Because of their shared routes of transmission, HCV coinfection with HIV is remarkably frequent in the U.S., particularly among injection drug users (IDU). With the success of HAART, traditional opportunistic infections among HIV-infected persons have been replaced by end stage liver disease due to viral hepatitis, particularly HCV, as the second leading cause of death among HIV-infected persons today. The most important clinical features of HCV in HIV-infected persons compared to HIV-negative persons are (1) its higher rates of persistence; (2) low rates of response to interferon (IFN) based antiviral therapy;and (3) accelerated hepatic fibrosis progression. Our efforts to date to decipher the mechanistic underpinnings of accelerated HCV liver disease progression in HIV coinfection have yielded fruitful insights, including discovery of the convergent effects of both infections on profibrogeni cytokine (TGF- 1) production in hepatocytes through their independent effects on generation of oxidative stress, as well as description of the cooperative interactions between these two viruses in promoting hepatocyte apoptosis. These findings have been drawn from necessarily limited (monoculture) model systems, and, while they represent meaningful advances, cannot fully recapitulate human disease. For instance, it is known that other cell types contribute significantly to hepatic fibrogenesis, particularly the Kupffer cell. Moreover, a central derangement in HIV infection is increased microbial translocation, which may contribute significantly to hepatic fibrogenesis. Therefore, the goals of the current proposal are to (1) extend our studies to evaluate the specific contributions of HCV and HIV to fibrosis progression for the first time in in vivo models; (2) evaluate the contribution of microbial translocation to fibrogenesis; and (3) evaluate the effect of antiretroviral therapy on cooperative HCV-HIV fibropathogenesis. To accomplish these goals, we will employ two novel model systems, including (1) a microfluidic coculture systems that deploys hepatocyte, macrophage, and hepatic stellate cell lines that are equipped with an array of cellular reporters that permit dynamic analysis of the events surrounding HCV and/or HIV infection, and (2) a newly described humanized mouse model that supports both HCV and HIV infections and recapitulates hepatic fibrosis. These studies will have a very high likelihood of identifying key processes that drive th observed hepatic pathophysiologic changes in coinfection. They will also, by virtue of identifying and prioritizing molecular targets that contribute to pathogenesis, have a high likelihood of revealing new therapeutic strategies to retard the observed accelerated liver disease progression in coinfection. The proposed studies will be of high impact, since they will greatly aid our efforts to develop effective interventions to halt or reverse liver disease progression among HCV-HIV coinfected persons.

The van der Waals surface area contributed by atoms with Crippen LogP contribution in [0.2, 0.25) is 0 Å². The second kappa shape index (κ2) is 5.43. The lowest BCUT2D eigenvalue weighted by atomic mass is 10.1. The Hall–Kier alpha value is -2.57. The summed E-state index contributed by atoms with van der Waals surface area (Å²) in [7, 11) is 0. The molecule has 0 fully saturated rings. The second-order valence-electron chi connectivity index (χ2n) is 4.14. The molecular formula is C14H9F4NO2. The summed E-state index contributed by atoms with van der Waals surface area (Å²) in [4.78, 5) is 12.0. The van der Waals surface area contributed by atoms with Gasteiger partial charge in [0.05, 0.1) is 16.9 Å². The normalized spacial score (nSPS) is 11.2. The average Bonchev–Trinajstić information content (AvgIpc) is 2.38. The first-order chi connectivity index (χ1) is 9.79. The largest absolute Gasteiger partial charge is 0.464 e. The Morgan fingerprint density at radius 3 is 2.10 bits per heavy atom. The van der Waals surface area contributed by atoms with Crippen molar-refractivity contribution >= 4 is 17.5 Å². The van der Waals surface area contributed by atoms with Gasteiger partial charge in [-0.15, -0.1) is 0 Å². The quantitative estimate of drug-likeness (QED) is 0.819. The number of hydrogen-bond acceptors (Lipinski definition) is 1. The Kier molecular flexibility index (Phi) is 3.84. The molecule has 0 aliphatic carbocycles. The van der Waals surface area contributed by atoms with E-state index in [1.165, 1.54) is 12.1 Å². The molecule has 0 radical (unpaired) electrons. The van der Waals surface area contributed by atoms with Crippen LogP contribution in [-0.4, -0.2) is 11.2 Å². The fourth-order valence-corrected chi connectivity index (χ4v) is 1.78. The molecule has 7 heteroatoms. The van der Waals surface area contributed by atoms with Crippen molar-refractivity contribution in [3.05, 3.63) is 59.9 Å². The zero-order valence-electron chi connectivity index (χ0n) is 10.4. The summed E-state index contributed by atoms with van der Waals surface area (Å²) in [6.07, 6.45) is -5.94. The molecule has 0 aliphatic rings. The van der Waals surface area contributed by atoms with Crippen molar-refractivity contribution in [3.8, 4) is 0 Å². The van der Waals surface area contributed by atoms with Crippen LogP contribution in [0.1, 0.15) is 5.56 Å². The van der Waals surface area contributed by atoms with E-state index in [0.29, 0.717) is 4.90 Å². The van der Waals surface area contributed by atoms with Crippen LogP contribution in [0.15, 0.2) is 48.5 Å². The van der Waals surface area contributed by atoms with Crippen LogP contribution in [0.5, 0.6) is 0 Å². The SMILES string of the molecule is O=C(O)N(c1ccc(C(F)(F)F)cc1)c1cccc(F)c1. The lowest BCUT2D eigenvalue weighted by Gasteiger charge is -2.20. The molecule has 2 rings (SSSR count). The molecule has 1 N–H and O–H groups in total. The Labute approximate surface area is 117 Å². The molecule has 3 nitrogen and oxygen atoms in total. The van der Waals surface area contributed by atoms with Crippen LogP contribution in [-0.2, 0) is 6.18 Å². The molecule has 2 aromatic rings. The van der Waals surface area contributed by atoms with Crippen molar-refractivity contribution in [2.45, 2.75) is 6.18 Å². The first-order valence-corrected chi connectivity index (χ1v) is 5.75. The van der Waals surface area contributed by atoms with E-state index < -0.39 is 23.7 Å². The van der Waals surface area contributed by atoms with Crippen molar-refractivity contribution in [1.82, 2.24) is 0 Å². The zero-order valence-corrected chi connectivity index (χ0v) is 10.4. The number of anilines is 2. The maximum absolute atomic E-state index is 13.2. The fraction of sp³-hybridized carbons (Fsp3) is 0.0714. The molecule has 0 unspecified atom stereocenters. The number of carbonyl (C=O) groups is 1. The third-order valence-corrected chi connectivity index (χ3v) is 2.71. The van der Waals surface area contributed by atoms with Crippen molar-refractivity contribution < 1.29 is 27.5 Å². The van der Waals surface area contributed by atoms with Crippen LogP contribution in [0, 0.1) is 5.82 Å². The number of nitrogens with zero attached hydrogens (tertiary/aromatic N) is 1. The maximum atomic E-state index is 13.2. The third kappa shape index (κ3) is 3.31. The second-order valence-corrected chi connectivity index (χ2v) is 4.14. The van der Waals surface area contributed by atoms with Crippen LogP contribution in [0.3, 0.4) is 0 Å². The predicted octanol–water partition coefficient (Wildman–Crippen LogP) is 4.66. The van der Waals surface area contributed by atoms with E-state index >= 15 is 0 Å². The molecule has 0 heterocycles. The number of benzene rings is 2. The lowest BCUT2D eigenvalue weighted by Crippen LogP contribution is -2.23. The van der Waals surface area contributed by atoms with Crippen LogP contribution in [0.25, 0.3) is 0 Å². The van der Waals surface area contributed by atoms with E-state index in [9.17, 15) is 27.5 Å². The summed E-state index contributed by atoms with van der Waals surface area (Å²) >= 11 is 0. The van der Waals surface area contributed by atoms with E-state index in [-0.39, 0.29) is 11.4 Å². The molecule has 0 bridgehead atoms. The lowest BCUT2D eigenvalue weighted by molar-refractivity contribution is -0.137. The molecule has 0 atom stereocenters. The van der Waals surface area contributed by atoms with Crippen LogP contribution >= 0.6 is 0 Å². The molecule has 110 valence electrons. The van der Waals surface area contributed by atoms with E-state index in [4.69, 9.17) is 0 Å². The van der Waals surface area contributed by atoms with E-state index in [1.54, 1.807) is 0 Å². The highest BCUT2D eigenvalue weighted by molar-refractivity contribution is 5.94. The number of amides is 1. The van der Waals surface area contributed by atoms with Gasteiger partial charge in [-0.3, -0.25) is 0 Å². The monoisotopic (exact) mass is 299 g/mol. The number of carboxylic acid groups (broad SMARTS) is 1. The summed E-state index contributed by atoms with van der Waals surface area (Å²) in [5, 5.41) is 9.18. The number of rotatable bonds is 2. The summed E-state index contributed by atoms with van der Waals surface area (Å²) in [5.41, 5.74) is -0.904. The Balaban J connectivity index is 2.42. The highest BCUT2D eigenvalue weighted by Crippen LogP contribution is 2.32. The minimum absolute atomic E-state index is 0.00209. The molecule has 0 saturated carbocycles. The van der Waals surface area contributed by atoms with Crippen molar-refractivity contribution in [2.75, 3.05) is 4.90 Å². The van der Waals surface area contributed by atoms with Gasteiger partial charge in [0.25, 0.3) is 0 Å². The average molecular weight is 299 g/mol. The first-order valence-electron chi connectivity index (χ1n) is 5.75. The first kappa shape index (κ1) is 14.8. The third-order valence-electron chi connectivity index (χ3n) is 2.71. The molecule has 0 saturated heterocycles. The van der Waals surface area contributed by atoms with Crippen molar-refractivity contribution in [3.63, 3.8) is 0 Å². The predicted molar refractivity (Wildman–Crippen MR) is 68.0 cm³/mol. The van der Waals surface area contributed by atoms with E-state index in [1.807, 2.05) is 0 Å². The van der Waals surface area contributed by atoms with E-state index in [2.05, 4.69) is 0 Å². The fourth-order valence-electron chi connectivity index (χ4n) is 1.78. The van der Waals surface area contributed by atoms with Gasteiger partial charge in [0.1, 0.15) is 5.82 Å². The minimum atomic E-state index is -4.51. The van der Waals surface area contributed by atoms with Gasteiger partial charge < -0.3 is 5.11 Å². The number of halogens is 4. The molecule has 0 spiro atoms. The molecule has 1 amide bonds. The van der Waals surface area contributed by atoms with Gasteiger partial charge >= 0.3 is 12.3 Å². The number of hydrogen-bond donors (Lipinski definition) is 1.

Persons harboring chronic hepatitis C have an accelerated course of liver disease progression if they are also infected with HIV. This results in higher rate of liver failure, death, and need for liver transplantation, making liver disease the second leadin cause of death among HIV-infected persons. Using a truly unique set of tools, including a humanized mouse model that supports both HCV and HIV infections and develops liver scarring, we hope to identify the key interactions that underlie the basis for accelerated liver disease and new approaches to slowing or reversing liver scarring.
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